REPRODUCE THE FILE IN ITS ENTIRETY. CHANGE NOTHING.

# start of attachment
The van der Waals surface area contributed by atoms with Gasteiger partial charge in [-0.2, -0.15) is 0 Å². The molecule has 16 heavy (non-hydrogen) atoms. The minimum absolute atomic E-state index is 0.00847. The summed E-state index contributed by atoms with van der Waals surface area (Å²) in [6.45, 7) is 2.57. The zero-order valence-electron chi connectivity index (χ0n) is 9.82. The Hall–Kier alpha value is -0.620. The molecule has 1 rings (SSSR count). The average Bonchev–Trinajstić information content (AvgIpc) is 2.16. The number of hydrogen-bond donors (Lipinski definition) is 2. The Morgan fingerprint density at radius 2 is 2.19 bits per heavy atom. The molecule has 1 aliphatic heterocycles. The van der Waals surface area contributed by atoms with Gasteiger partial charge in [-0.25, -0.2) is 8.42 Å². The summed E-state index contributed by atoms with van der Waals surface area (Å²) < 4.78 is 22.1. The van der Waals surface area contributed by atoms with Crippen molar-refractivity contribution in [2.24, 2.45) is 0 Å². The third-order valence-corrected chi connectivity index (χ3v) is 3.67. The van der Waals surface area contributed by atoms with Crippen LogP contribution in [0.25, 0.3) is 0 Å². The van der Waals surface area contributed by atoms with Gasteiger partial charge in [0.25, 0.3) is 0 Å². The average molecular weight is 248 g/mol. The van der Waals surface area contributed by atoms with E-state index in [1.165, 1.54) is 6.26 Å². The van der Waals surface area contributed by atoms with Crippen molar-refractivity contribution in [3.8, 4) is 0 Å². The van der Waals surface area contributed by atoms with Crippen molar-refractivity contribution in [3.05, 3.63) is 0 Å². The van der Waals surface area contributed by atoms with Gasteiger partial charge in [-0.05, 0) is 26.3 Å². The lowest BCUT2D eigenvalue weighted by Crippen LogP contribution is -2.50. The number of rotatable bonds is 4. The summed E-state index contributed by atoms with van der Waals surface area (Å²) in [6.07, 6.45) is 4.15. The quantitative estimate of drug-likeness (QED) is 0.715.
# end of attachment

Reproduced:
The van der Waals surface area contributed by atoms with Gasteiger partial charge in [-0.2, -0.15) is 0 Å². The molecule has 16 heavy (non-hydrogen) atoms. The minimum absolute atomic E-state index is 0.00847. The summed E-state index contributed by atoms with van der Waals surface area (Å²) in [6.45, 7) is 2.57. The zero-order valence-electron chi connectivity index (χ0n) is 9.82. The Hall–Kier alpha value is -0.620. The molecule has 1 rings (SSSR count). The average Bonchev–Trinajstić information content (AvgIpc) is 2.16. The number of hydrogen-bond donors (Lipinski definition) is 2. The Morgan fingerprint density at radius 2 is 2.19 bits per heavy atom. The molecule has 1 aliphatic heterocycles. The van der Waals surface area contributed by atoms with Gasteiger partial charge in [-0.25, -0.2) is 8.42 Å². The summed E-state index contributed by atoms with van der Waals surface area (Å²) < 4.78 is 22.1. The van der Waals surface area contributed by atoms with Crippen molar-refractivity contribution in [2.24, 2.45) is 0 Å². The third-order valence-corrected chi connectivity index (χ3v) is 3.67. The van der Waals surface area contributed by atoms with Crippen LogP contribution in [0.25, 0.3) is 0 Å². The van der Waals surface area contributed by atoms with Gasteiger partial charge in [0.25, 0.3) is 0 Å². The average molecular weight is 248 g/mol. The van der Waals surface area contributed by atoms with E-state index in [1.165, 1.54) is 6.26 Å². The van der Waals surface area contributed by atoms with Crippen molar-refractivity contribution in [3.8, 4) is 0 Å². The van der Waals surface area contributed by atoms with Crippen molar-refractivity contribution in [3.05, 3.63) is 0 Å². The van der Waals surface area contributed by atoms with Gasteiger partial charge in [-0.05, 0) is 26.3 Å². The lowest BCUT2D eigenvalue weighted by Crippen LogP contribution is -2.50. The number of rotatable bonds is 4. The summed E-state index contributed by atoms with van der Waals surface area (Å²) in [6.07, 6.45) is 4.15. The quantitative estimate of drug-likeness (QED) is 0.715.